Those three pairs give the Stars a left-shot and right-shot on each pair.

“I believe that the lefty/righties have made a difference for us,” Ruff said. “When we end up with a couple pairs that are lefty/lefty, our transition game hurts a little bit, and our puck movement is slowed down.”

The Stars also have Jordie Benn, Patrik Nemeth and Jamie Oleksiak on the blue line.

Ryan Suter is the big minute guy on defense for the Wild, averaging 28:35 per game during the regular season. Only Ottawa’s Erik Karlsson (28:58) averaged more. Suter, who registered a career-high 51 points, and Jared Spurgeon are the Wild’s top defensive pair. Spurgeon set career highs in goals (11) and points (29) and is an effective puck mover.

Marco Scandella and Jonas Brodin both logged more than 20 minutes per game, and Matt Dumba popped in ten goals and 26 points from the blue line. The Wild also have Christian Folin and Nate Prosser on defense.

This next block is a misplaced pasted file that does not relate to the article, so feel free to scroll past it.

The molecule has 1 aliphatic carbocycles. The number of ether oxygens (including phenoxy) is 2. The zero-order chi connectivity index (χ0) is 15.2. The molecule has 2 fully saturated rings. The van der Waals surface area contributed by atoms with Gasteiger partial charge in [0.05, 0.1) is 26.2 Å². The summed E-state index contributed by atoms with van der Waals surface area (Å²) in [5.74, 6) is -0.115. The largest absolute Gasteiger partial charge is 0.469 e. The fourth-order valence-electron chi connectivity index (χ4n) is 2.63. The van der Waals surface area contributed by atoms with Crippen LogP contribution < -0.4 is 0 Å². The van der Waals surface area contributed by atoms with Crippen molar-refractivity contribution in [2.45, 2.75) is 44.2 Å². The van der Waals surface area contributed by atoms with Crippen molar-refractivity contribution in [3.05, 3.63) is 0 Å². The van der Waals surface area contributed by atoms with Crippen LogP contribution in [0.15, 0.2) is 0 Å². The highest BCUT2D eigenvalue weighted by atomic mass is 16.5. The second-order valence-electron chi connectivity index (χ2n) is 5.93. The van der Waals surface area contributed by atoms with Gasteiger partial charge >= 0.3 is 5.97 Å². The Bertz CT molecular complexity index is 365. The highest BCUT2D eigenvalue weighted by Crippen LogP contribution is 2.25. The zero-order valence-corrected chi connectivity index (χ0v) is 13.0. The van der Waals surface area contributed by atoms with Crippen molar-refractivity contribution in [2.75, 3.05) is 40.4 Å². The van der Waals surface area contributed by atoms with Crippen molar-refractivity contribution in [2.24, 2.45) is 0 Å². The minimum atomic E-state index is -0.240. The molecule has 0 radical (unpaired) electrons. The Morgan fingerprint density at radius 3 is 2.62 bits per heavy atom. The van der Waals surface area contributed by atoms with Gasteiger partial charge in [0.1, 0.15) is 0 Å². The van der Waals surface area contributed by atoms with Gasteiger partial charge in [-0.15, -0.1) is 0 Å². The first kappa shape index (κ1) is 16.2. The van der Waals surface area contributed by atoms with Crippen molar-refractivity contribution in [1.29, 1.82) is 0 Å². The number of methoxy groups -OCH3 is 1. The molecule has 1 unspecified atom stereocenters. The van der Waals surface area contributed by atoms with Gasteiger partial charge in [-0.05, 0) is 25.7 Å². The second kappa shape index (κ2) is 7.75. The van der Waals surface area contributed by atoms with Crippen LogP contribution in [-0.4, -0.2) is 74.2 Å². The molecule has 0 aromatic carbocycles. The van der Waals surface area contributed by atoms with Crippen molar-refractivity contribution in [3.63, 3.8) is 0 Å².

The Wild defensemen know they’ll have their hands full with the high-scoring Stars.

“They have a very high-octane offense. We’re aware of that,” Dumba told the Wild’s official site. “We’re going to have to take time and space away from them, so they don’t make plays. Have to play extra tight. We’re going to defend with a lot of detail, good sticks, boxing out hard and take away time and space, so they don’t have their push."

Kari Lehtonen and Antti Niemi split the net this season for the Stars, and they split the wins, picking up 25 apiece as the Stars won 50 games for the first time since 2006-07. Neither goaltender put up spectacular numbers. Lehtonen had a 2.76 goals-against average and .906 save percentage. Niemi put up a 2.67 goals-against average and .905 save percentage.

But when one seemed to struggle the other stepped up and they got the job done together and helped push the Stars to the second-best record in the league. And they were both solid down the stretch, combining to stop 267 of 285 shots over the final ten games for a .937 save percentage.

As to which one gets the start in game one, Ruff isn’t saying. But he likes where both goalies are right now with their play.